Forgiving someone doesn't mean that what happened was ok, or even that you need to allow that person back in your life.  Forgiveness is simply making peace with the pain, and choosing to let go. 

I'm all about breaking the rules in the name of love.  
Time to let go.   Freedom awaits.   


Thursday, July 3, 2014

Powerful Beyond Belief. WS 100 Race Report

"So when you're searching for that rainbow
I will help you find it
And when a mountain stands before you
I will help you climb it
Just follow where I lead
I'll give you what you need
A love that's always true
And someone who believes in you."
Air Supply

I don't belong here.
It's the thought that won't go away, and standing at the starting line of the Western States 100 with several of the worlds finest ultra runners, it nags me like a fly buzzing in my ear.  I try to shoo it aside because the clock is counting down, and here we go.......

Miles 0-16 
"Courage Dear Heart" 
CS Lewis
As we start the 2,550 vertical foot climb into Emigrant Pass, a quiet and nervous energy embraces us.  Blessed to be breathing 40 degree mountain air, I remember to look back and watch the tangerine sun rise over Lake Tahoe.  I am lucky to be here,  because Western States is a very hard race to get in to.  First, you must do a qualifying race.  Then there is the lottery process.  The probability of being selected is a function of the number of applicant names in the hat versus the number of slots available to be filled. For example, the number of entrants in the 2013 hat was 2295, with a total ticket count of 3555. Based on an expected draw of 270, the probability of being selected with a single name in the hat was 7.9%.  I would have had 4 tickets.  But still.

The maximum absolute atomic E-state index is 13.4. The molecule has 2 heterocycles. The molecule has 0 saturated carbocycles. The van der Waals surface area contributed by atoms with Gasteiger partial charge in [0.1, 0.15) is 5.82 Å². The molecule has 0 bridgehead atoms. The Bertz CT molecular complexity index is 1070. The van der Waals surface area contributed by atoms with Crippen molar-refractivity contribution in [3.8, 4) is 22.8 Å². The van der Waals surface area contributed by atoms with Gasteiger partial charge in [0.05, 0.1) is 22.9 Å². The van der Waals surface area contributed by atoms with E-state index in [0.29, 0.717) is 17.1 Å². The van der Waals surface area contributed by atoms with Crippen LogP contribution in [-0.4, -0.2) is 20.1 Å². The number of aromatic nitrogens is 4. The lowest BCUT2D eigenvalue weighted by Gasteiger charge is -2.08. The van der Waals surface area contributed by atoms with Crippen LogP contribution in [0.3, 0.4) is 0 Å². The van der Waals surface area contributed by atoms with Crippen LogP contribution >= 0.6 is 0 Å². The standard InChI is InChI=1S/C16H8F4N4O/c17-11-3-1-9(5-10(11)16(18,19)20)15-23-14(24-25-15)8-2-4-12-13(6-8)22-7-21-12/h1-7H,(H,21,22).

My friend Libby Jones was a race sponsor this year, and I was blessed to be asked to represent The Active Joe  as a qualified race participant.  But do I really belong here?

Everyone warned me to take this first climb easy, so I settle in behind the infamous Gordon Ainsleigh (race founder and trail god) listening to his stories of why he chose California as the place to hang his hat- something about Utah being too cold and Texas having too many snakes.   The hardest climbs always produce the best scenery, and I cheer seeing my friend Dave Carder at the summit.  I give him a big hug (maybe too big) and start to head down.  My legs feel great.  Misson #1 accomplished.  I really enjoy the rolling terrain, breathtaking scenery and the community of my tribe during this part of the race, and as I stroll into Lyons Ridge, my friend (Tahoe Rim race director) Squirrel is waiting for me.  There is just something about seeing people you love out on the race course that makes your whole body smile.  George helps me refill my  pack and reminds me to "be smart out there."  Yes.  I assure him that I am, but as I look at my watch for the first time I see that I am 10 minutes behind the 30 hour cut off time.  I try not to panic, as I took that climb slowly on purpose.....but there is that thought again.  I don't belong here.  I shake it off and keep running to the next aid station at Red Star Ridge.  Now 5 minutes behind.

Miles 16-30
"You have to leave the city of your comfort, and go into the the wilderness of your intuition."
Alan Alda
This is usually the best part of the race for me, the time when I sit back and enjoy the ride, but I am starting to worry.  I haven't seen this part of the course and it is much harder than I imagined it would be.  The climbs are tough and the downhill is rocky and slippery- much of it unrunnable for a mortal like me.  I slide down into Duncan Canyon, now 5 minutes behind.  It's starting to get hot, and the climb out of there is a son of a bitch.  I reach Robinson Flat to see my crew right on time.  Dammit.  I cannot get ahead, and now with all of the changing socks, eating and trying to get it together at this aid station, I am 8 minutes behind, and visibly pissed.  My crew is patient and calm, and Chris Knodel tells me to "stop worrying about the 30 hours and just continue making the cutoffs.  90% of the people who make it to Forest Hill will finish the race."  This seemed like something I could actually wrap my head around.  So I got out of that chair and headed onward to Miller's Defeat.